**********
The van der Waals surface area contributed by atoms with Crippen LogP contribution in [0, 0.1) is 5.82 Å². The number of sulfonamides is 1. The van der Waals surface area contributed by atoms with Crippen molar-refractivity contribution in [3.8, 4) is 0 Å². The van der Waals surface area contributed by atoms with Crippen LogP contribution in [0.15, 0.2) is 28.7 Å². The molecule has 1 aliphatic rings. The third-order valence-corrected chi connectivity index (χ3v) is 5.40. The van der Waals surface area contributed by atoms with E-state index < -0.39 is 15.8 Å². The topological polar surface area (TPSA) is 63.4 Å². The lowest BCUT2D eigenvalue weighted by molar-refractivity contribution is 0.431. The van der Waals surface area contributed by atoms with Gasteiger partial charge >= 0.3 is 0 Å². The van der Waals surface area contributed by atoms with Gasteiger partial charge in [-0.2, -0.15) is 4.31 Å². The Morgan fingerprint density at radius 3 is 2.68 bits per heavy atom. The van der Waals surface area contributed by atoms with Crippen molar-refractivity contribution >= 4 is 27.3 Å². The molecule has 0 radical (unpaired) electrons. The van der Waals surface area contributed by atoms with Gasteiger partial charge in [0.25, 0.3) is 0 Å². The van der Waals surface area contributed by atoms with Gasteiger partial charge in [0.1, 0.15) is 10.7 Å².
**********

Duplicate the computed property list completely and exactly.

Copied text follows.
The van der Waals surface area contributed by atoms with Crippen LogP contribution in [0, 0.1) is 5.82 Å². The number of sulfonamides is 1. The van der Waals surface area contributed by atoms with Crippen molar-refractivity contribution in [3.8, 4) is 0 Å². The van der Waals surface area contributed by atoms with Crippen LogP contribution in [0.15, 0.2) is 28.7 Å². The molecule has 1 aliphatic rings. The third-order valence-corrected chi connectivity index (χ3v) is 5.40. The van der Waals surface area contributed by atoms with E-state index < -0.39 is 15.8 Å². The topological polar surface area (TPSA) is 63.4 Å². The lowest BCUT2D eigenvalue weighted by molar-refractivity contribution is 0.431. The van der Waals surface area contributed by atoms with Gasteiger partial charge >= 0.3 is 0 Å². The van der Waals surface area contributed by atoms with Gasteiger partial charge in [-0.2, -0.15) is 4.31 Å². The Morgan fingerprint density at radius 3 is 2.68 bits per heavy atom. The van der Waals surface area contributed by atoms with Crippen molar-refractivity contribution >= 4 is 27.3 Å². The molecule has 0 radical (unpaired) electrons. The van der Waals surface area contributed by atoms with Gasteiger partial charge in [0.25, 0.3) is 0 Å². The van der Waals surface area contributed by atoms with Gasteiger partial charge in [0.1, 0.15) is 10.7 Å².